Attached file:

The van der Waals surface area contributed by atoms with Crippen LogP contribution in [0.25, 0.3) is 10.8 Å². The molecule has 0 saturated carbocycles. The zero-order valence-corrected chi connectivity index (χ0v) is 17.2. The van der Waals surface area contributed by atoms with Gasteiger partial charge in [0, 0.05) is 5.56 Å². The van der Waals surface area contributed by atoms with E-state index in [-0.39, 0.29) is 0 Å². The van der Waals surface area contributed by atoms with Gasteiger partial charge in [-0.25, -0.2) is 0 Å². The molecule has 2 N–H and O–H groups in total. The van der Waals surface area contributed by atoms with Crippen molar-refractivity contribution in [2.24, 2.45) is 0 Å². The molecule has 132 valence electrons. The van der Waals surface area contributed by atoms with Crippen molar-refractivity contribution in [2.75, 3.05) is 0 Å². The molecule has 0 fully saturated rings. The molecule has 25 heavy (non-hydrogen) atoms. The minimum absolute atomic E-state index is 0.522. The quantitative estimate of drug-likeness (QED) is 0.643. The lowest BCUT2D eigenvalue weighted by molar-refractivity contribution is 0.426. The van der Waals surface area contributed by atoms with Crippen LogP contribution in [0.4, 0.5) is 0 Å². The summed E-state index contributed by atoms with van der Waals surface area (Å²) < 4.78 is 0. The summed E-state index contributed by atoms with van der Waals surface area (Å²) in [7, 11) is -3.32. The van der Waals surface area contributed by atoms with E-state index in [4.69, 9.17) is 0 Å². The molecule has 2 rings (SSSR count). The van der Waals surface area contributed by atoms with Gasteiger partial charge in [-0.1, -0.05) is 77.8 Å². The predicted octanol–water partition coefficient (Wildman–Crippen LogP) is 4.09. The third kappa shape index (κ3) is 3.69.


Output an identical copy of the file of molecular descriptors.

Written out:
The van der Waals surface area contributed by atoms with Crippen LogP contribution in [0.25, 0.3) is 10.8 Å². The molecule has 0 saturated carbocycles. The zero-order valence-corrected chi connectivity index (χ0v) is 17.2. The van der Waals surface area contributed by atoms with Gasteiger partial charge in [0, 0.05) is 5.56 Å². The van der Waals surface area contributed by atoms with E-state index in [-0.39, 0.29) is 0 Å². The van der Waals surface area contributed by atoms with Gasteiger partial charge in [-0.25, -0.2) is 0 Å². The molecule has 2 N–H and O–H groups in total. The van der Waals surface area contributed by atoms with Crippen molar-refractivity contribution in [2.24, 2.45) is 0 Å². The molecule has 132 valence electrons. The van der Waals surface area contributed by atoms with Crippen molar-refractivity contribution in [2.75, 3.05) is 0 Å². The molecule has 0 fully saturated rings. The molecule has 25 heavy (non-hydrogen) atoms. The minimum absolute atomic E-state index is 0.522. The quantitative estimate of drug-likeness (QED) is 0.643. The lowest BCUT2D eigenvalue weighted by molar-refractivity contribution is 0.426. The van der Waals surface area contributed by atoms with Crippen LogP contribution in [0.4, 0.5) is 0 Å². The summed E-state index contributed by atoms with van der Waals surface area (Å²) < 4.78 is 0. The summed E-state index contributed by atoms with van der Waals surface area (Å²) in [7, 11) is -3.32. The van der Waals surface area contributed by atoms with E-state index in [4.69, 9.17) is 0 Å². The molecule has 2 rings (SSSR count). The van der Waals surface area contributed by atoms with Gasteiger partial charge in [-0.1, -0.05) is 77.8 Å². The predicted octanol–water partition coefficient (Wildman–Crippen LogP) is 4.09. The third kappa shape index (κ3) is 3.69.